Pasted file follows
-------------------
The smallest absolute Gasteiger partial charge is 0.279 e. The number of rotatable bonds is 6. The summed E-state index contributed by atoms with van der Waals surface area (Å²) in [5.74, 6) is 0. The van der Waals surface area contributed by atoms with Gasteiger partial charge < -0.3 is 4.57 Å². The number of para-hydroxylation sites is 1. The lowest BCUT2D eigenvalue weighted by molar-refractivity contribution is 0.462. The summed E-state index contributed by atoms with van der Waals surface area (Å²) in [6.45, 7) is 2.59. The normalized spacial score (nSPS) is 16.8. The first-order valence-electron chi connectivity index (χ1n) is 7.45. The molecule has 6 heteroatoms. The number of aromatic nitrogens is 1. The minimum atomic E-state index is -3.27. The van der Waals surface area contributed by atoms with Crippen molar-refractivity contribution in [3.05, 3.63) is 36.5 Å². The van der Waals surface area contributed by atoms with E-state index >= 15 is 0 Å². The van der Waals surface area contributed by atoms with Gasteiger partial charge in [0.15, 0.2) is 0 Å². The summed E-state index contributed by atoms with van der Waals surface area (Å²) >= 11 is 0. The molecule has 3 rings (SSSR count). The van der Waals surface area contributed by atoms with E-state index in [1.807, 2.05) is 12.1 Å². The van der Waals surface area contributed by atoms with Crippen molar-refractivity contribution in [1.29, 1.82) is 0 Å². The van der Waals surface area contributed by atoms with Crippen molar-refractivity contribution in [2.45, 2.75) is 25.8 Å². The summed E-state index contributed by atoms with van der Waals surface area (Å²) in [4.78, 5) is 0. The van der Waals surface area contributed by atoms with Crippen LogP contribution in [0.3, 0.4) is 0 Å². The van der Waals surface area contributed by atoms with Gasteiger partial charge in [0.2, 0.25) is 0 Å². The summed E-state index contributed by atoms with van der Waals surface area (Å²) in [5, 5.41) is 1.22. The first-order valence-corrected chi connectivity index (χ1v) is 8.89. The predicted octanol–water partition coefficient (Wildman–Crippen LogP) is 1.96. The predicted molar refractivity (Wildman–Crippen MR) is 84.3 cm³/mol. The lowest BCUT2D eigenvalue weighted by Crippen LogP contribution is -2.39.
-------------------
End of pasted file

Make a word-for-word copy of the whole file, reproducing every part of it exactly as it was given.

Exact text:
The smallest absolute Gasteiger partial charge is 0.279 e. The number of rotatable bonds is 6. The summed E-state index contributed by atoms with van der Waals surface area (Å²) in [5.74, 6) is 0. The van der Waals surface area contributed by atoms with Gasteiger partial charge < -0.3 is 4.57 Å². The number of para-hydroxylation sites is 1. The lowest BCUT2D eigenvalue weighted by molar-refractivity contribution is 0.462. The summed E-state index contributed by atoms with van der Waals surface area (Å²) in [6.45, 7) is 2.59. The normalized spacial score (nSPS) is 16.8. The first-order valence-electron chi connectivity index (χ1n) is 7.45. The molecule has 6 heteroatoms. The number of aromatic nitrogens is 1. The minimum atomic E-state index is -3.27. The van der Waals surface area contributed by atoms with Crippen molar-refractivity contribution in [3.05, 3.63) is 36.5 Å². The van der Waals surface area contributed by atoms with E-state index >= 15 is 0 Å². The van der Waals surface area contributed by atoms with Gasteiger partial charge in [0.15, 0.2) is 0 Å². The summed E-state index contributed by atoms with van der Waals surface area (Å²) >= 11 is 0. The molecule has 3 rings (SSSR count). The van der Waals surface area contributed by atoms with E-state index in [1.807, 2.05) is 12.1 Å². The van der Waals surface area contributed by atoms with Crippen molar-refractivity contribution in [1.29, 1.82) is 0 Å². The van der Waals surface area contributed by atoms with Crippen molar-refractivity contribution in [2.45, 2.75) is 25.8 Å². The summed E-state index contributed by atoms with van der Waals surface area (Å²) in [4.78, 5) is 0. The van der Waals surface area contributed by atoms with Crippen LogP contribution in [0.3, 0.4) is 0 Å². The van der Waals surface area contributed by atoms with Gasteiger partial charge in [0.2, 0.25) is 0 Å². The summed E-state index contributed by atoms with van der Waals surface area (Å²) in [5, 5.41) is 1.22. The first-order valence-corrected chi connectivity index (χ1v) is 8.89. The predicted octanol–water partition coefficient (Wildman–Crippen LogP) is 1.96. The predicted molar refractivity (Wildman–Crippen MR) is 84.3 cm³/mol. The lowest BCUT2D eigenvalue weighted by Crippen LogP contribution is -2.39.